“Anyone who facilitates or supervises the work of others, because they have influence over the work, all of those people need to understand how processes and systems work. At a minimum, you should know that,” she said.

While Lean Six Sigma originated in manufacturing, it is highly useful for most types of private and public organizations. It can be especially useful for governments, Fraser said.

“If government does the job well using continuous improvement tools and mindsets, then there are value-filled interactions with citizens seeking services,” she said.

Beyond Lean Six Sigma, it’s her work with organizational relationships and trust that has most shaped where Fraser is today.

This year, Fraser will publish a book, Trust Repair: It Is Possible, which provides insight to the ten years of research and practice she has gained working as a consultant in the field of organizational trust repair.

“As a consultant, people hire me when the team is struggling because relationships are severed or fragmented,” said Fraser. “If people stop working together, that’s going to affect how we get our work done, how we communicate and how we make decisions.”

“Trust issues affect you personally and that also shows up in groups. Organizations experience low morale, productivity takes a toll, and it can show up in HR and legal risk if there’s unresolved tension,” she said.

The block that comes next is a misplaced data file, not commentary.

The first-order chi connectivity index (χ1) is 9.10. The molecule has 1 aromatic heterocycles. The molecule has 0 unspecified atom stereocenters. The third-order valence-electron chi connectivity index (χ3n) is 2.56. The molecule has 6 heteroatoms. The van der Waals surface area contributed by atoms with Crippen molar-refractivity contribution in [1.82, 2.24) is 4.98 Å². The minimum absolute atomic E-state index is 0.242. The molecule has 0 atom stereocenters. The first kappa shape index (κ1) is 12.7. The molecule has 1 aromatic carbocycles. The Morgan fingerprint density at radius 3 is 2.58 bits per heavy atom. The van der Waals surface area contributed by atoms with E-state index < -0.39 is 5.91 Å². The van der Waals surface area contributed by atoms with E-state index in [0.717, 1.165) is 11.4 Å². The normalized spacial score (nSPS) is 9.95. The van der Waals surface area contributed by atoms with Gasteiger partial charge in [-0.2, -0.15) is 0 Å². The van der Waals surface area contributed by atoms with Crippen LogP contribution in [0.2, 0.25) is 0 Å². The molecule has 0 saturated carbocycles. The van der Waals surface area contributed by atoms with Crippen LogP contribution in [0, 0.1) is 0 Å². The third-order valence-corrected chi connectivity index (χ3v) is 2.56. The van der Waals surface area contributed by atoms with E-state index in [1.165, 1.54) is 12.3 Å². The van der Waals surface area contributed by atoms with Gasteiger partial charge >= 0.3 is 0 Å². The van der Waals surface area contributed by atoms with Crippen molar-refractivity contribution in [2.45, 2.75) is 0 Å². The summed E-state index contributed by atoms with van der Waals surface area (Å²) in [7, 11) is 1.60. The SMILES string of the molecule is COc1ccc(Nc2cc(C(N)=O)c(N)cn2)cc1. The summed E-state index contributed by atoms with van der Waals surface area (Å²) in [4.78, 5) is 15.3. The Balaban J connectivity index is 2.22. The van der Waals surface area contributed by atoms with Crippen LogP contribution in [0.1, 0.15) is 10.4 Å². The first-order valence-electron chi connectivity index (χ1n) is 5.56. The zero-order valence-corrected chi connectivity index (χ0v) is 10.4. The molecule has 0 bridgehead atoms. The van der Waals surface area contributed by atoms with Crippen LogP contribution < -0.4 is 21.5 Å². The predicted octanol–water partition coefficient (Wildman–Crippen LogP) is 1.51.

Trust Repair began with Fraser’s dissertation research and has evolved after years of practice. She began with asking the question:

“What sets groups that can repair trust apart from those that can’t?”

“In my research, I’ve found that there’s a pattern. There’s a pattern in trust repair, but there’s also a pattern around the behaviors that support healthy trust,” said Fraser. “The inverse of that is patterns that can erode trust.”

“It’s a book you can use as self-help,” she said. “I’m an optimist and I believe in the human spirit. I believe people can change and make things better. This book is here to support people with practical advice, tools and models.”

Making a connection to the rest of Fraser’s career, you might describe her work in trust repair as “continuous improvement in relationships.” Much like Lean Six Sigma, trust repair requires critical thinking, thorough data and careful analysis.

“Relationships go sideways because people are not getting good data,” said Fraser.

“Doing trust work, there’s not one model,” she said. “That’s one of the biggest problems is when people think that a motivational speaker or a one day teambuilding exercise is going to fix things. [In terms of Lean Six Sigma,] it’s like going straight to the improve phase without understanding the data, analyzing the process and what’s really going on.”

Fraser’s book is in the final stages of publication and will be released soon. She will be sharing the practical application of her research this fall in a UW Tacoma PDC course titled: Getting Unstuck: Strategies to Repair Trust Within Your Organization.

In the meantime, students can learn directly from her in a Lean Six Sigma or Certified Public Manager® course.  She also left us with a parting piece of advice for prospective students:

“Learners today, the more credentials or experiences you give yourself – it makes you a stronger candidate to have these in your story,” said Fraser. “Beyond the obvious value of being more marketable, I love knowing I can draw on a variety of resources that I’ve learned through education.”

Visit our website to learn more about Lean Six Sigma and Certified Public Manager®.